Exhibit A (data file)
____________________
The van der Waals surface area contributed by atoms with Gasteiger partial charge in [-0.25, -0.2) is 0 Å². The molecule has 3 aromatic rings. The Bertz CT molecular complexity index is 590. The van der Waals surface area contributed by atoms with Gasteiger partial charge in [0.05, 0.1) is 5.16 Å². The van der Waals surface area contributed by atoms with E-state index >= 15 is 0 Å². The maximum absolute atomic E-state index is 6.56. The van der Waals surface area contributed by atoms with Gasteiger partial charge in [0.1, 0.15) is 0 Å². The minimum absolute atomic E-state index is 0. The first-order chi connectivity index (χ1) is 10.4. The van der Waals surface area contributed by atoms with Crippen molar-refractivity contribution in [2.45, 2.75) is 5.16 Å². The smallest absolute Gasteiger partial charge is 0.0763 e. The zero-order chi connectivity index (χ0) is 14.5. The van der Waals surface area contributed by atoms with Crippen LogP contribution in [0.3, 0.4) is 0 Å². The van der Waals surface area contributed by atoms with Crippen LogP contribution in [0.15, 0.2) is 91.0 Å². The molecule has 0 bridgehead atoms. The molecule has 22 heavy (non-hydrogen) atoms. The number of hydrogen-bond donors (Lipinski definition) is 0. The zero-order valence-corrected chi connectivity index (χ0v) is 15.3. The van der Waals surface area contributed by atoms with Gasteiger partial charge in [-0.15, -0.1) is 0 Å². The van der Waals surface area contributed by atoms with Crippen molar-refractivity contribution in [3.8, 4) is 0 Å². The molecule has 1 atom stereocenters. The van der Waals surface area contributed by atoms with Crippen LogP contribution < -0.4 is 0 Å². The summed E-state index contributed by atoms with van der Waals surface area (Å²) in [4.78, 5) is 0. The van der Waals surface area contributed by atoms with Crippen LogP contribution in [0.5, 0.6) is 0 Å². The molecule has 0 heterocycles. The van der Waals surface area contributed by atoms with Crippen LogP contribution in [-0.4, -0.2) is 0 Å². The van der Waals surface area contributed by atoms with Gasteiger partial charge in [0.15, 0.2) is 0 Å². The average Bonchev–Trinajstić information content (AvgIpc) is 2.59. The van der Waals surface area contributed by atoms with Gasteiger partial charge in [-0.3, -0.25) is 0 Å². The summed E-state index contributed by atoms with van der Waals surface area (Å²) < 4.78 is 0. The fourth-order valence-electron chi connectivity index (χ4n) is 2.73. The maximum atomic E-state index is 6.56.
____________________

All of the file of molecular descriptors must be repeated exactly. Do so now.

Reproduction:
The van der Waals surface area contributed by atoms with Gasteiger partial charge in [-0.25, -0.2) is 0 Å². The molecule has 3 aromatic rings. The Bertz CT molecular complexity index is 590. The van der Waals surface area contributed by atoms with Gasteiger partial charge in [0.05, 0.1) is 5.16 Å². The van der Waals surface area contributed by atoms with E-state index >= 15 is 0 Å². The maximum absolute atomic E-state index is 6.56. The van der Waals surface area contributed by atoms with Gasteiger partial charge in [0.1, 0.15) is 0 Å². The minimum absolute atomic E-state index is 0. The first-order chi connectivity index (χ1) is 10.4. The van der Waals surface area contributed by atoms with Crippen molar-refractivity contribution in [2.45, 2.75) is 5.16 Å². The smallest absolute Gasteiger partial charge is 0.0763 e. The zero-order chi connectivity index (χ0) is 14.5. The van der Waals surface area contributed by atoms with Crippen LogP contribution in [0.3, 0.4) is 0 Å². The van der Waals surface area contributed by atoms with Crippen LogP contribution in [0.15, 0.2) is 91.0 Å². The molecule has 0 bridgehead atoms. The molecule has 22 heavy (non-hydrogen) atoms. The number of hydrogen-bond donors (Lipinski definition) is 0. The zero-order valence-corrected chi connectivity index (χ0v) is 15.3. The van der Waals surface area contributed by atoms with Gasteiger partial charge in [-0.15, -0.1) is 0 Å². The van der Waals surface area contributed by atoms with Crippen molar-refractivity contribution in [3.8, 4) is 0 Å². The molecule has 1 atom stereocenters. The van der Waals surface area contributed by atoms with Crippen LogP contribution < -0.4 is 0 Å². The summed E-state index contributed by atoms with van der Waals surface area (Å²) in [4.78, 5) is 0. The van der Waals surface area contributed by atoms with Crippen LogP contribution in [0.5, 0.6) is 0 Å². The molecule has 0 heterocycles. The van der Waals surface area contributed by atoms with Crippen LogP contribution in [-0.4, -0.2) is 0 Å². The van der Waals surface area contributed by atoms with Gasteiger partial charge in [0.15, 0.2) is 0 Å². The average Bonchev–Trinajstić information content (AvgIpc) is 2.59. The van der Waals surface area contributed by atoms with Gasteiger partial charge in [-0.3, -0.25) is 0 Å². The summed E-state index contributed by atoms with van der Waals surface area (Å²) < 4.78 is 0. The fourth-order valence-electron chi connectivity index (χ4n) is 2.73. The maximum atomic E-state index is 6.56.